Thirdly, abolition of the death penalty is further testimony to our conviction that life is sacred. We can never enhance the sanctity of life by taking the life of another. No argument in favour of the death penalty can ignore the fact that it denigrates and diminishes the value of human life in every situation in which it is practised. The practice of capital punishment, notwithstanding that it may be legally permissible, serves to reinforce the notion that violence can only be dealt with by the imposition of further violence. We totally reject that argument.

Fourthly, Christians believe that every person, no matter how awful their life may have been, is capable of rehabilitation and even transformation. Christian teaching is grounded in the conviction that people can be changed, and are changed, through an encounter with God that leads to genuine remorse for the crime or crimes that have been committed, an earnest desire to make amends where they can, and a whole new outlook on life. The death penalty ensures that this potential for a new life and a new beginning can never be realised.

Finally, we understand and accept that there are temporal judgements and penalties that society of necessity must impose on destructive and anti-social behaviour (though at another time I would be pleased to share with you the serious misgivings I have about certain aspects of our present judicial system and correctional services policy and practice).

However, Christians hold that since life is a gift from God and therefore sacred, no human has the right to take the life of another, whether through wilful and criminal action, or legally by means of the death penalty. The ultimate power over life and death rests with God alone.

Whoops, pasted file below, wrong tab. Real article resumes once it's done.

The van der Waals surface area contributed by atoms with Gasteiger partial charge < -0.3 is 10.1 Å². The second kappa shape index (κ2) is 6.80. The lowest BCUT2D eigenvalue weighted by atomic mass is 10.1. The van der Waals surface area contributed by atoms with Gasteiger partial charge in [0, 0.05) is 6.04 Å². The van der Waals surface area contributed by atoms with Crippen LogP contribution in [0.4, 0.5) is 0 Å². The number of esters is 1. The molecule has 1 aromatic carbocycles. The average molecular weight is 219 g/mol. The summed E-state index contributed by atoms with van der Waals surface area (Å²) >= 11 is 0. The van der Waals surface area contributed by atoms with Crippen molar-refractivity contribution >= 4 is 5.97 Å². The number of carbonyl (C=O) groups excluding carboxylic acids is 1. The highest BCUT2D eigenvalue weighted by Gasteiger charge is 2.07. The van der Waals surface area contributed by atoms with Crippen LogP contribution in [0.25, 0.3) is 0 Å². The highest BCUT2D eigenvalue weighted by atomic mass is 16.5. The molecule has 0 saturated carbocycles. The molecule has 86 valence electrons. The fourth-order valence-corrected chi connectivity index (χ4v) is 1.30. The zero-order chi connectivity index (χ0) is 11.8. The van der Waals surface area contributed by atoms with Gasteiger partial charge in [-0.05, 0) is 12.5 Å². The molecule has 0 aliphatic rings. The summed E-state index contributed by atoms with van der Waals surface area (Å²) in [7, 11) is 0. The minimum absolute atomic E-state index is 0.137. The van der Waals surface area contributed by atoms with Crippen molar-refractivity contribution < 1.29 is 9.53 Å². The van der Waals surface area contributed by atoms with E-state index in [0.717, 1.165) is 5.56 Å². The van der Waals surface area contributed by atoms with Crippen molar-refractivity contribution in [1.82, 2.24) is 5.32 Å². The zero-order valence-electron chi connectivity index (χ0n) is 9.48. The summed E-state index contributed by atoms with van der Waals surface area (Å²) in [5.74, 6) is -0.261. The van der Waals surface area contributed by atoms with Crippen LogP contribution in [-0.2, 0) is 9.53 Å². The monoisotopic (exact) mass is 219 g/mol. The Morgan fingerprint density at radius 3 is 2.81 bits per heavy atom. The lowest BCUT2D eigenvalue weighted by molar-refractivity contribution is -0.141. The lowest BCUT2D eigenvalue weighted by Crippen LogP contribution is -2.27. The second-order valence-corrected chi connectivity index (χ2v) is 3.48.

Thirty years ago, in Fiji, at a time when the death penalty was automatically imposed in that country for the crime of murder, I went to see a young man in the Suva prison who was awaiting execution. I visited him many times after that. I baptised him in a prison stairwell, just he and I together. During this time I successfully petitioned the President of Fiji to commute Uday’s sentence to life imprisonment, for he alone had that authority. Some years after I left Fiji, Uday was eventually released on parole and set about establishing a new life for himself. He is happily married, has raised a family and rejoices in the life he might so easily never have had.

His story demonstrates for me the most fundamental and compelling reasons for the universal abolition of the death penalty. It is an objective that we should continue to steadfastly and passionately pursue.

Photo : Moderator of the Queensland Uniting Church Rev Dr David Pitman